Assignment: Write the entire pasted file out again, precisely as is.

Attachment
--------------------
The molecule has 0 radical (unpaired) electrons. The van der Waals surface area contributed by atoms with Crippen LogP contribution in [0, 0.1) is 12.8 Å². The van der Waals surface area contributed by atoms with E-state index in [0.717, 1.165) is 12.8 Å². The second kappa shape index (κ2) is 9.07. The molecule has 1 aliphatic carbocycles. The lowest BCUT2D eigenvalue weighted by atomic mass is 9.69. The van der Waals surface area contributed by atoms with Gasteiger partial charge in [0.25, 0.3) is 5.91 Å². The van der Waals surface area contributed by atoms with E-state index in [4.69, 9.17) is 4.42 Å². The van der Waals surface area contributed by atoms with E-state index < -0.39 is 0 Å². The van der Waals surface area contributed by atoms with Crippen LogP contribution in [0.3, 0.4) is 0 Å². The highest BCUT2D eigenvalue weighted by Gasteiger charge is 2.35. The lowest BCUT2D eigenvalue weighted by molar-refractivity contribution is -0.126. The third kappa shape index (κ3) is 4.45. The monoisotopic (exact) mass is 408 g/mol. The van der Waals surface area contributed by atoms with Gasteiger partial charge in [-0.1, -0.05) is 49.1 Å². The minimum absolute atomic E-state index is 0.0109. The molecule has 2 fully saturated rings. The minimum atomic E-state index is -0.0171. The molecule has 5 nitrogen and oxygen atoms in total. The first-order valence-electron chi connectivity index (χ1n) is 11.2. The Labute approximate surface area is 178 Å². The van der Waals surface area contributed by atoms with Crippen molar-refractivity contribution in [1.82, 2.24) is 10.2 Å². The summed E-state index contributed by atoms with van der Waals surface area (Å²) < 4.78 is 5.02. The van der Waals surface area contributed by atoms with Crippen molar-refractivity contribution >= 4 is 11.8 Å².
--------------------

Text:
The molecule has 0 radical (unpaired) electrons. The van der Waals surface area contributed by atoms with Crippen LogP contribution in [0, 0.1) is 12.8 Å². The van der Waals surface area contributed by atoms with E-state index in [0.717, 1.165) is 12.8 Å². The second kappa shape index (κ2) is 9.07. The molecule has 1 aliphatic carbocycles. The lowest BCUT2D eigenvalue weighted by atomic mass is 9.69. The van der Waals surface area contributed by atoms with Gasteiger partial charge in [0.25, 0.3) is 5.91 Å². The van der Waals surface area contributed by atoms with E-state index in [4.69, 9.17) is 4.42 Å². The van der Waals surface area contributed by atoms with E-state index < -0.39 is 0 Å². The van der Waals surface area contributed by atoms with Crippen LogP contribution in [0.3, 0.4) is 0 Å². The highest BCUT2D eigenvalue weighted by Gasteiger charge is 2.35. The lowest BCUT2D eigenvalue weighted by molar-refractivity contribution is -0.126. The third kappa shape index (κ3) is 4.45. The monoisotopic (exact) mass is 408 g/mol. The van der Waals surface area contributed by atoms with Gasteiger partial charge in [-0.1, -0.05) is 49.1 Å². The minimum absolute atomic E-state index is 0.0109. The molecule has 2 fully saturated rings. The minimum atomic E-state index is -0.0171. The molecule has 5 nitrogen and oxygen atoms in total. The first-order valence-electron chi connectivity index (χ1n) is 11.2. The Labute approximate surface area is 178 Å². The van der Waals surface area contributed by atoms with Crippen molar-refractivity contribution in [1.82, 2.24) is 10.2 Å². The summed E-state index contributed by atoms with van der Waals surface area (Å²) < 4.78 is 5.02. The van der Waals surface area contributed by atoms with Crippen molar-refractivity contribution >= 4 is 11.8 Å².